For more than 60 years, iron from iron ore deposits has polluted water that flows out of the abandoned Marchand Mine near Lowber, Pa., into Sewickley Creek and the Youghiogheny River. After it was shut down in the early 1940s, the mine began to discharge iron — almost 1 million lb (more than 450,000 kg) annually. In 2002, the Sewickley Creek Watershed Assn. (SCWA) enlisted Hedin Environmental/Iron Oxide Recovery (IOR, Pittsburgh, Pa.) to design a solution and oversee construction by DeBaldo Brothers Inc. (Glenshaw, Pa.) beginning in October 2005. The result was the Marchand Mine Treatment System, a six-pond/large wetland passive mine drainage system, which incorporates specially designed fiberglass reinforced plastic (FRP) troughs that help treat a 1,200-gal/min to 2,250-gal/min discharge that contains 65 mg/L to 90 mg/L of iron — well over the legal limit of 3 mg/L. MFG Water Treatment Products Co. (MFG-WTP, Union City, Pa.) designed and manufactured the inlet/outlet troughs, which are set in earthen embankments to consistently and predictably meter water flow through the pond system. As they do, the troughs also aerate the iron, thereby creating iron oxide, which settles to the pond bottoms, cleaning the water before it enters the creek.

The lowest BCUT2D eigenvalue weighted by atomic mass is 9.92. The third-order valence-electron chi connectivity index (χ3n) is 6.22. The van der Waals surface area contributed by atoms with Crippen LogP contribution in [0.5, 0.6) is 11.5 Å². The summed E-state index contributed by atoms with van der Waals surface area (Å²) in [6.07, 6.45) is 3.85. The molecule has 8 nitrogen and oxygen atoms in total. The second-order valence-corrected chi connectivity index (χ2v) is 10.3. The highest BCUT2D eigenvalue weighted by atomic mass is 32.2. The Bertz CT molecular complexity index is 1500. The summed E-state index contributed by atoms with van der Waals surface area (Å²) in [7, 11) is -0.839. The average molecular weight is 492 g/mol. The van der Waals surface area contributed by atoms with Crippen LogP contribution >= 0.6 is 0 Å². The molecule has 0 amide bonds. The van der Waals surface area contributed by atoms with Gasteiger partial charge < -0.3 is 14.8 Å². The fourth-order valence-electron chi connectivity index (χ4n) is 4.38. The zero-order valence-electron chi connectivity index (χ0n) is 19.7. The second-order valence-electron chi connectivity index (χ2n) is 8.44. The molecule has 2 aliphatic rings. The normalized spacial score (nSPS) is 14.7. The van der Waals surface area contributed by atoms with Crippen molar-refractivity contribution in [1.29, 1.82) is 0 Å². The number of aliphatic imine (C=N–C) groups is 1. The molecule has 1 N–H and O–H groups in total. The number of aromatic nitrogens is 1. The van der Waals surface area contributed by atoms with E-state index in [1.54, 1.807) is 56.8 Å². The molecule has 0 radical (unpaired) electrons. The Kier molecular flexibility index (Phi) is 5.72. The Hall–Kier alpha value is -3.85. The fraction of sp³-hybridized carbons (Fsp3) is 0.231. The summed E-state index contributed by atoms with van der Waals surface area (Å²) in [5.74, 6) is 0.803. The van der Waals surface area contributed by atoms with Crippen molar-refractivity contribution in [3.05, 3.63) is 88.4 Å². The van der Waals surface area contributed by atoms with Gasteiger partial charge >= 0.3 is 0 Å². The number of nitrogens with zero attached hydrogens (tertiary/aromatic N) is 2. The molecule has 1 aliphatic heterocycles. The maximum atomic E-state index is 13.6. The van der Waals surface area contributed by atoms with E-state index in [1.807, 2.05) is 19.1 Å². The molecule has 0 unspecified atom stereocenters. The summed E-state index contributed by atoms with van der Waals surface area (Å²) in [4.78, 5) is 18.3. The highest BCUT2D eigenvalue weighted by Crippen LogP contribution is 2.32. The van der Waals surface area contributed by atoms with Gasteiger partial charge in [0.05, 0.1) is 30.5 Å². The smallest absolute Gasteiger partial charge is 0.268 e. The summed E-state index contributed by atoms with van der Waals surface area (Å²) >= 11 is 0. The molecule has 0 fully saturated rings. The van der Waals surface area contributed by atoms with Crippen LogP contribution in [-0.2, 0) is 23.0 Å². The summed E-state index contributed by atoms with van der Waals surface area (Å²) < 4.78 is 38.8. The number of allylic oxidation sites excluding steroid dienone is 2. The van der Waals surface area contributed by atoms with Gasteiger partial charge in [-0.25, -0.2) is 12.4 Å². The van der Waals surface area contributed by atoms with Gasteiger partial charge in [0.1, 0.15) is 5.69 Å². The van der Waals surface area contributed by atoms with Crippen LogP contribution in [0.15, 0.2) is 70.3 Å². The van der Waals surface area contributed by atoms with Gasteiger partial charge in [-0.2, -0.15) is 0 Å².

MFG open-molded 12 50-ft/15.2m troughs to a nominal thickness of 0.25 inch/6.35 mm, using corrosion-resistant isophthalic resin from Ashland Performance Materials, Composite Polymers (Dublin, Ohio), continuous oriented and random chopped E-glass from Owens Corning Composite Solutions LLC (Toledo, Ohio) and a weatherable gel coat with UV inhibitor provided by Valspar Composites (Elkhart, Ind.). The troughs met all ASTM minimum standards: tensile strength of 12,000 psi/82.74 MPa, flexural strength of 19,000 psi/131 MPa, flexural modulus of 900,000 psi/6,205.28 MPa, Barcol hardness of 35, notched Izod impact of 13 ft-lb/inch and maximum water absorption of 0.2 percent.
Construction was completed in November 2006. After a year of operation, tests show that the system has decreased iron concentration, on average, from 74 mg/L to less than 1 mg/L — up to 50 percent more efficiently than other passive mine water treatment systems. The troughs are designed to last 20 to 25 years; over that period the system will treat 21 billion gal of water at a cost of $0.7 per 1,000 gal. Additionally, harvested iron oxide sludge is made into a saleable yellow pigment, branded by IOR as EnvironOxide for Hoover Color Corp. (Hiwassee, Va.).